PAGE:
Hypertension increases the risk of type 2 diabetes mellitus (T2DM) and cardiovascular disease. In addition to lowering blood pressure, blockade of the renin,angiotensin,aldosterone system (RAAS) reduces the risk of new-onset T2DM and offers renal protection. Using a MEDLINE search, we identified multiple trials that reported the incidence of T2DM in patients taking inhibitors of RAAS. In this review, we will discuss the RAAS as a potential target in diabetes prevention and the mechanisms through which inhibitors of this system achieve such an important effect. We will also shed light on the beneficial cardiovascular and renal effects of RAAS blockade. Although multiple studies have demonstrated that inhibitors of RAAS, especially angiotensin-converting enzyme inhibitors and angiotensin receptor blockers, can reduce the incidence of T2DM, randomized controlled studies are still needed to further elucidate their exact role in diabetes prevention. [source]


    The global challenge of type 2 diabetes and the strategies for response in ethnic minority groups

    DIABETES/METABOLISM: RESEARCH AND REVIEWS, Issue 6 2010
    Flavio Lirussi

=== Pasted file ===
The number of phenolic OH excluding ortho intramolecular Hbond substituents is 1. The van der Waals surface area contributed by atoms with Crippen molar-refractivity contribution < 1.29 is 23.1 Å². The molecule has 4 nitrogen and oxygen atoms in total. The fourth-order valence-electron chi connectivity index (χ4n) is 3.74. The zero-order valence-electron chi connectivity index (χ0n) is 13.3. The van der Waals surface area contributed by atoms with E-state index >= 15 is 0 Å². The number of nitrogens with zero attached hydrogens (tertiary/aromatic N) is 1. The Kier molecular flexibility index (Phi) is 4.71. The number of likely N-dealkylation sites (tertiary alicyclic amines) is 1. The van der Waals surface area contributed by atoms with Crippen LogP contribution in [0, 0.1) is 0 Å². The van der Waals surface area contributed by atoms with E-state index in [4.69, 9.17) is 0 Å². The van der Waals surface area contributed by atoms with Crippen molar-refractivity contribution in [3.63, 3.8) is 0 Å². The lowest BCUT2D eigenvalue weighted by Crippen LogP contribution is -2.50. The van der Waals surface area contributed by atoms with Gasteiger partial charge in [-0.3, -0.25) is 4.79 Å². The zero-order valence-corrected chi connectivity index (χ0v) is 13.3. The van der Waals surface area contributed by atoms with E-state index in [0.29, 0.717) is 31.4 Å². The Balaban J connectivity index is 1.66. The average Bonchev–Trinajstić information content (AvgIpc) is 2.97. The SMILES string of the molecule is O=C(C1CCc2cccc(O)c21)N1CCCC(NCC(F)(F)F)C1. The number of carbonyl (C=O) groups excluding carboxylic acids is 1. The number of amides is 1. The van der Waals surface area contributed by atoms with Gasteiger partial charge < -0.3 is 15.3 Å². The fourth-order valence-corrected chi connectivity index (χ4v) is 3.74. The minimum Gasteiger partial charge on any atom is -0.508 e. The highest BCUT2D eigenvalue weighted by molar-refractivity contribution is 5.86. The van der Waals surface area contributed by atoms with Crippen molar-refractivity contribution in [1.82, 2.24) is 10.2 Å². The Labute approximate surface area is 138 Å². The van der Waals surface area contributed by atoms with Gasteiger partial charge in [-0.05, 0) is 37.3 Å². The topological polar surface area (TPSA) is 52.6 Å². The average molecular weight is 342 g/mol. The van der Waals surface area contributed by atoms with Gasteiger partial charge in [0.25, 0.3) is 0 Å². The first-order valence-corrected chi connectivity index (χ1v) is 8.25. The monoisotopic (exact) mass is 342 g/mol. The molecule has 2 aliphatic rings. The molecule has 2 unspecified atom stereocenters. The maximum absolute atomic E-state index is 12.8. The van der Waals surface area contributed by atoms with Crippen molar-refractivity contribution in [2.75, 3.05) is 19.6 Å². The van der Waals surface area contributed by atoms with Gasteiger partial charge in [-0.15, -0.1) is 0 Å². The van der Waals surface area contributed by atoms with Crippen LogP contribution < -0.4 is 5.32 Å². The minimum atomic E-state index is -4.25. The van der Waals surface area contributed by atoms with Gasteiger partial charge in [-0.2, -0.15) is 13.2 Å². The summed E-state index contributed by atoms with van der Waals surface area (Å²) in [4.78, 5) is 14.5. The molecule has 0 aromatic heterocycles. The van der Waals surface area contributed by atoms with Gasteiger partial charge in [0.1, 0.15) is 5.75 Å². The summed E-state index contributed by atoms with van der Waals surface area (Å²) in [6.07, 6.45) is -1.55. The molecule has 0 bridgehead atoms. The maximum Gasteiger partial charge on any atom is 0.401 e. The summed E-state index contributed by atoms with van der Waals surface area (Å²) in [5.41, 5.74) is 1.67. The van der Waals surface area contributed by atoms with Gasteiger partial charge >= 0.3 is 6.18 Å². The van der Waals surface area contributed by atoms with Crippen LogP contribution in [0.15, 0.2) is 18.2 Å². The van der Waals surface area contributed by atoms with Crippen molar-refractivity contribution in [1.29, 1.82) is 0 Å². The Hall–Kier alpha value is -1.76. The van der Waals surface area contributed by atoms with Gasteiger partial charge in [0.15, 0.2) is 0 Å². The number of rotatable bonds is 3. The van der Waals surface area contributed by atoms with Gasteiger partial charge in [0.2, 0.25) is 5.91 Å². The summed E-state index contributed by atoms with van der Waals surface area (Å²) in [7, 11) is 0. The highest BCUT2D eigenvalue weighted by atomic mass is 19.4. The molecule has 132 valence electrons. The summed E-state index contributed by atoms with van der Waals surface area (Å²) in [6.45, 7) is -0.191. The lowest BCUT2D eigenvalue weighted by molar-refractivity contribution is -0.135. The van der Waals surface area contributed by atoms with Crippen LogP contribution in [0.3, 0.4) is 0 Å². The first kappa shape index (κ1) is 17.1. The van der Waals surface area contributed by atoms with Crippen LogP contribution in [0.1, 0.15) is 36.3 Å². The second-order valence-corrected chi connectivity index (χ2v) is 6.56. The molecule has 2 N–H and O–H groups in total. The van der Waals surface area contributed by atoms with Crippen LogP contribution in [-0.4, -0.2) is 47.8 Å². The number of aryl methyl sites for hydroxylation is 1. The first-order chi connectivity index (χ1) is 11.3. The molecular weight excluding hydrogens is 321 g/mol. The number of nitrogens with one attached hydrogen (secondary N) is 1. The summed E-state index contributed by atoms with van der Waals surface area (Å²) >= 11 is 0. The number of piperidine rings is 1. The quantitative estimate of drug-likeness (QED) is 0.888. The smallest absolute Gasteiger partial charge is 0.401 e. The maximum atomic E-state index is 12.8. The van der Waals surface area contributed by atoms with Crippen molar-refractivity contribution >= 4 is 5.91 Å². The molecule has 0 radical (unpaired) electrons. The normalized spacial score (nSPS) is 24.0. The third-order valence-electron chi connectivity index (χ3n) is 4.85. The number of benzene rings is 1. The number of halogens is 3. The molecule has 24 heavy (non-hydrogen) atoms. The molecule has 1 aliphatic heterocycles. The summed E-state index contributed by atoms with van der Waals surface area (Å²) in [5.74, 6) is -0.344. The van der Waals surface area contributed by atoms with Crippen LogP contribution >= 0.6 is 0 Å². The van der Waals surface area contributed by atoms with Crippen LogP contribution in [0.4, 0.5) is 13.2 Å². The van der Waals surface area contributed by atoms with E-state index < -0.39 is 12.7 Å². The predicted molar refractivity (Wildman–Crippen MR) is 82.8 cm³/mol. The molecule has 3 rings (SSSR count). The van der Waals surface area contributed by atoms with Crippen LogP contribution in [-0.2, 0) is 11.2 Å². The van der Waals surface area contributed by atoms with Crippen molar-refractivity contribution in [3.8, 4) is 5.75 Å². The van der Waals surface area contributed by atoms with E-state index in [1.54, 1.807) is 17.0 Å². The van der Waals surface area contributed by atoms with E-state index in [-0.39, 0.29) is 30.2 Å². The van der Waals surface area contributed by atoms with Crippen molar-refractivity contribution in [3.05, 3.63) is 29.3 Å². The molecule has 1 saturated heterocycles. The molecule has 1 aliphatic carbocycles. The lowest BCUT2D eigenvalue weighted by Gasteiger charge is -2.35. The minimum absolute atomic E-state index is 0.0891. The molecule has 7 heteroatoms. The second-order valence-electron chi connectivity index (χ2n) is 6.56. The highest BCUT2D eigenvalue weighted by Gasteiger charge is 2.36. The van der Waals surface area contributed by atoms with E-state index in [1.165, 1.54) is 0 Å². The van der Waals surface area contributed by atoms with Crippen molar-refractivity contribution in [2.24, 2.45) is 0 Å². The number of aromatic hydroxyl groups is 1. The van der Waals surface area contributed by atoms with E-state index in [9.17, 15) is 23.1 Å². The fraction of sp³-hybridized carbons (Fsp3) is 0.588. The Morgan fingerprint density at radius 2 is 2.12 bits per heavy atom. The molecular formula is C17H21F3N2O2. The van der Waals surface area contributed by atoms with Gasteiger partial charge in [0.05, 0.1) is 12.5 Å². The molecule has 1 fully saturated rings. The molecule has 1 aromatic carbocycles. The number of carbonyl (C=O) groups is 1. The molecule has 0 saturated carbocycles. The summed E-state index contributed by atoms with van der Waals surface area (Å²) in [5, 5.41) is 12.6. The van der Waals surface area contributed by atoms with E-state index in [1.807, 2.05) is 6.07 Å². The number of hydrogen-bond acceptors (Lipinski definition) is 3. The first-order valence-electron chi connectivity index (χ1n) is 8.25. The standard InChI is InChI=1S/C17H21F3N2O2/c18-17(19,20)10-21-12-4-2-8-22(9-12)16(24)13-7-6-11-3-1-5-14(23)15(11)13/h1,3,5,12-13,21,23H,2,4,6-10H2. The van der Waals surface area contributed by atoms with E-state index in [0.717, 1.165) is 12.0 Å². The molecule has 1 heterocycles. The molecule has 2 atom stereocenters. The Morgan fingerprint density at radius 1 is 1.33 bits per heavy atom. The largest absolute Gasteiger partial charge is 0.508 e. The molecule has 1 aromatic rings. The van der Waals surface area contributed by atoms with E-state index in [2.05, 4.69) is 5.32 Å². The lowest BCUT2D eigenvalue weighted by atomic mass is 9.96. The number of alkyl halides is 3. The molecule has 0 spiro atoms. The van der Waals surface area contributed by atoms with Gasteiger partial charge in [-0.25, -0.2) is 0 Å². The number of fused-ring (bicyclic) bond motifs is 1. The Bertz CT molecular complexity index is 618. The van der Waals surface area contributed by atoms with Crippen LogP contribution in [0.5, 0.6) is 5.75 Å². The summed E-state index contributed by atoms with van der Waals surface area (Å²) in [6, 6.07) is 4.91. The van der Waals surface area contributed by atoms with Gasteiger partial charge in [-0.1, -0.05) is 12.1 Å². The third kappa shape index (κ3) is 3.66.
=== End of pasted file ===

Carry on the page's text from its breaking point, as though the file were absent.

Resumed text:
Abstract Ethnic minorities living in high-income countries usually exhibit a greater risk of developing diabetes along with higher morbidity and mortality rates. We evaluated the effectiveness of interventions to improve glycaemic control in ethnic minority groups. Results of major controlled trials, systematic reviews and meta-analyses were included in the review. Only 1/47 studies addressing diet and exercise interventions reported details on the ethnicity of the studied population. Self-management education was successful if associated with increased self-efficacy; delivered over a longer period; of high intensity; culturally tailored; and when using community educators. Strategies adopted in community-gathering places, family-based, multifaceted, and those tackling the social context were likely to be more effective. A positive relationship was found between social support and self-management behaviour as well as quality of life, but there is little evidence about the impact of organizational changes within health-care services on diabetes control. More research is needed to strengthen the evidence on effective strategies for response to diabetes in ethnic minorities. Also, there is a need to take into account diabetes beliefs and communication difficulties, as well as potential protective factors. Globally, many health-care systems are inadequately equipped to improve diabetes prevention and disease outcomes in these communities. Copyright 2010 John Wiley & Sons, Ltd. [source]